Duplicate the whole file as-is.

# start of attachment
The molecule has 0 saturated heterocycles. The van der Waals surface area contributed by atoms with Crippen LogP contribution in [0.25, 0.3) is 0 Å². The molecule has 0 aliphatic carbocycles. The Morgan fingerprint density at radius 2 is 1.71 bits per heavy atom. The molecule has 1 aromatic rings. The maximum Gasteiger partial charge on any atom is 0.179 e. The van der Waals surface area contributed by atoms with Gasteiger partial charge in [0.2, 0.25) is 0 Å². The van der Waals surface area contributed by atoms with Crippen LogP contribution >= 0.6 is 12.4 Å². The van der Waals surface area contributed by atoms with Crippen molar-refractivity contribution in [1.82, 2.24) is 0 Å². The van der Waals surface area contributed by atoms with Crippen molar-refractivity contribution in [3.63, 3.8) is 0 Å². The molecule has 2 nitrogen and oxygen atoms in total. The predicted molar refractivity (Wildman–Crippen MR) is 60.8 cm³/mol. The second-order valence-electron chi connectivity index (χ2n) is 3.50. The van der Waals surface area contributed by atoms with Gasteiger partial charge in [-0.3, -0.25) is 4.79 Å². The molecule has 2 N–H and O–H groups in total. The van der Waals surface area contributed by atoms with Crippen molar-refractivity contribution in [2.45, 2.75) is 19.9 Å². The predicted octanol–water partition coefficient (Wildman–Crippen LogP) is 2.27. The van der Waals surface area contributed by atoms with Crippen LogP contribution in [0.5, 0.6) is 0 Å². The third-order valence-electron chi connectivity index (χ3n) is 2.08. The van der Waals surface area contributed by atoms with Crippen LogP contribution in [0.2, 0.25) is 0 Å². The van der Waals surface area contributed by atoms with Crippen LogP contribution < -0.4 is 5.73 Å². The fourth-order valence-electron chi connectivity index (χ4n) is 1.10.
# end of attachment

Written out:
The molecule has 0 saturated heterocycles. The van der Waals surface area contributed by atoms with Crippen LogP contribution in [0.25, 0.3) is 0 Å². The molecule has 0 aliphatic carbocycles. The Morgan fingerprint density at radius 2 is 1.71 bits per heavy atom. The molecule has 1 aromatic rings. The maximum Gasteiger partial charge on any atom is 0.179 e. The van der Waals surface area contributed by atoms with Gasteiger partial charge in [0.2, 0.25) is 0 Å². The van der Waals surface area contributed by atoms with Crippen LogP contribution >= 0.6 is 12.4 Å². The van der Waals surface area contributed by atoms with Crippen molar-refractivity contribution in [1.82, 2.24) is 0 Å². The van der Waals surface area contributed by atoms with Crippen molar-refractivity contribution in [3.63, 3.8) is 0 Å². The molecule has 2 nitrogen and oxygen atoms in total. The predicted molar refractivity (Wildman–Crippen MR) is 60.8 cm³/mol. The second-order valence-electron chi connectivity index (χ2n) is 3.50. The van der Waals surface area contributed by atoms with Gasteiger partial charge in [-0.3, -0.25) is 4.79 Å². The molecule has 2 N–H and O–H groups in total. The van der Waals surface area contributed by atoms with Crippen molar-refractivity contribution in [2.45, 2.75) is 19.9 Å². The predicted octanol–water partition coefficient (Wildman–Crippen LogP) is 2.27. The van der Waals surface area contributed by atoms with Crippen LogP contribution in [0.5, 0.6) is 0 Å². The third-order valence-electron chi connectivity index (χ3n) is 2.08. The van der Waals surface area contributed by atoms with Crippen LogP contribution in [0.2, 0.25) is 0 Å². The van der Waals surface area contributed by atoms with Crippen LogP contribution < -0.4 is 5.73 Å². The fourth-order valence-electron chi connectivity index (χ4n) is 1.10.